Sex Case School Counselor Seeks New trial

As part of an effort to get a new trial for a  former middle school counselor serving nearly 14 years in prison in a sex case involving a student, a hearing was held in Saline County District Court Monday.

In June of 2014 Brooke Dinkel was found guilty of sex crimes involving a 13-year-old student. A jury found the now 34-year-old former Smoky Valley Middle School Counselor guilty of two counts of rape. She was acquitted of other charges that included 8 other counts of rape and 10 counts of aggravated criminal sodomy.

The case stemmed from sexual encounters at Dinkel’s home with a student. She was a school counselor at the time, and the student was 13-years-old.

During the trial Dinkel contended that the boy forced himself on her the first time. It happened when he was at her house helping her with a wallpaper project. She said after that she continued to have sexual encounters with the student because he was threatening to get her in trouble.

Dinkel was sentenced  to 165 months in prison, and was ordered to be on lifetime supervision once released.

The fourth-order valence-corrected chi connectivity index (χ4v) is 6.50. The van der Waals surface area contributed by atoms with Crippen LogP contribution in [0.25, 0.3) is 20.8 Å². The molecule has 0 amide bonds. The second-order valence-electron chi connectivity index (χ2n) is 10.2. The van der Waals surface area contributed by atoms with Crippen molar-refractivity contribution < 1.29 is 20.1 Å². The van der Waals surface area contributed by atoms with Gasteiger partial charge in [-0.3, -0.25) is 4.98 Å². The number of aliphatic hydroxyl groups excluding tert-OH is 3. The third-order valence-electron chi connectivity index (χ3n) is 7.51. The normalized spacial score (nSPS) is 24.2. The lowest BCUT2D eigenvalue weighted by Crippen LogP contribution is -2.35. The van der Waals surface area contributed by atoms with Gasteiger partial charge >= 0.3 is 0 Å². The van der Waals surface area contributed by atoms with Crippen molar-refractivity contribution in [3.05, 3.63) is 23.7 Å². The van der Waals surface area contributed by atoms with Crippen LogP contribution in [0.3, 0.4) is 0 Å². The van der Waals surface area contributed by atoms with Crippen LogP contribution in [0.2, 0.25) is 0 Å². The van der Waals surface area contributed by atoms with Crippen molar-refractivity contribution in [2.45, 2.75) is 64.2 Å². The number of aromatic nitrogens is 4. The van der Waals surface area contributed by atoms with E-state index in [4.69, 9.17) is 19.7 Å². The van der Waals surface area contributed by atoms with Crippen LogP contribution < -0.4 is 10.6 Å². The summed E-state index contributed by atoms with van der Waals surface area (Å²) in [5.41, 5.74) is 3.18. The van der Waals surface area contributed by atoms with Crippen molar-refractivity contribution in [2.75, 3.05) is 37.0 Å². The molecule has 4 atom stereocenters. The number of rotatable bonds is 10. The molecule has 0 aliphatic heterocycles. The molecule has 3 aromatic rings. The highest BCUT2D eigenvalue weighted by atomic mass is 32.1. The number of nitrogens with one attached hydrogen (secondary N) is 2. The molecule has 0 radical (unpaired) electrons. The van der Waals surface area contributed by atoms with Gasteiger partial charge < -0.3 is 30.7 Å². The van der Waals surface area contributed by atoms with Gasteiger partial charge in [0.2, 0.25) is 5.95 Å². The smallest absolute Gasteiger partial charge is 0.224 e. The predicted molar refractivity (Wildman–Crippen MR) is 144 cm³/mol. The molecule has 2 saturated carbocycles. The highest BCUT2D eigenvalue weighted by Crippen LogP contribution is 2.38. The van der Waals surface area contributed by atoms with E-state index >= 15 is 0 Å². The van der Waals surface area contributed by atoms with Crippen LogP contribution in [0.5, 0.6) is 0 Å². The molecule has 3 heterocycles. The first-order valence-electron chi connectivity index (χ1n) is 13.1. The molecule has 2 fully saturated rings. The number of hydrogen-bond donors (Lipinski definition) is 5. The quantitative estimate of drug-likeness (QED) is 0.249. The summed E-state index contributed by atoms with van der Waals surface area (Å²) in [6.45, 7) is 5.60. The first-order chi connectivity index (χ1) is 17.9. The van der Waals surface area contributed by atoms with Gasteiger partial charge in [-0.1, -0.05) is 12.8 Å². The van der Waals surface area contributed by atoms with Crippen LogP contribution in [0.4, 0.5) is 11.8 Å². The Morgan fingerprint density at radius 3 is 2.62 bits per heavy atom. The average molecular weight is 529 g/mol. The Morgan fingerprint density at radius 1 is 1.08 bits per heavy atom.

Since that time, Dinkel has retained new legal representation. They have filed an appeal and are seeking a new trial.

As part of the process, attorneys were in court Monday to discuss several issues. The Saline County Attorney’s Office is preparing an index of all evidence that was used in the trial, things like reports, discs, and other discoverable material. The new attorney will use the index to cross reference to make sure he also has everything.

Also at issue was the victim’s Facebook profile. Dinkel’s attorney requested the victim’s password so he could have an expert gather some information from it. Judge Patrick Thompson denied that request. He said that Facebook has been served a warrant by the Saline County Attorney’s Office so information from the account can be gathered. That information will be shared with the defense.

Back in June Dinkel sought a pardon from Gov. Sam Brownback. A legal notice indicated that Dinkel applied for executive clemency, which would have freed her from prison.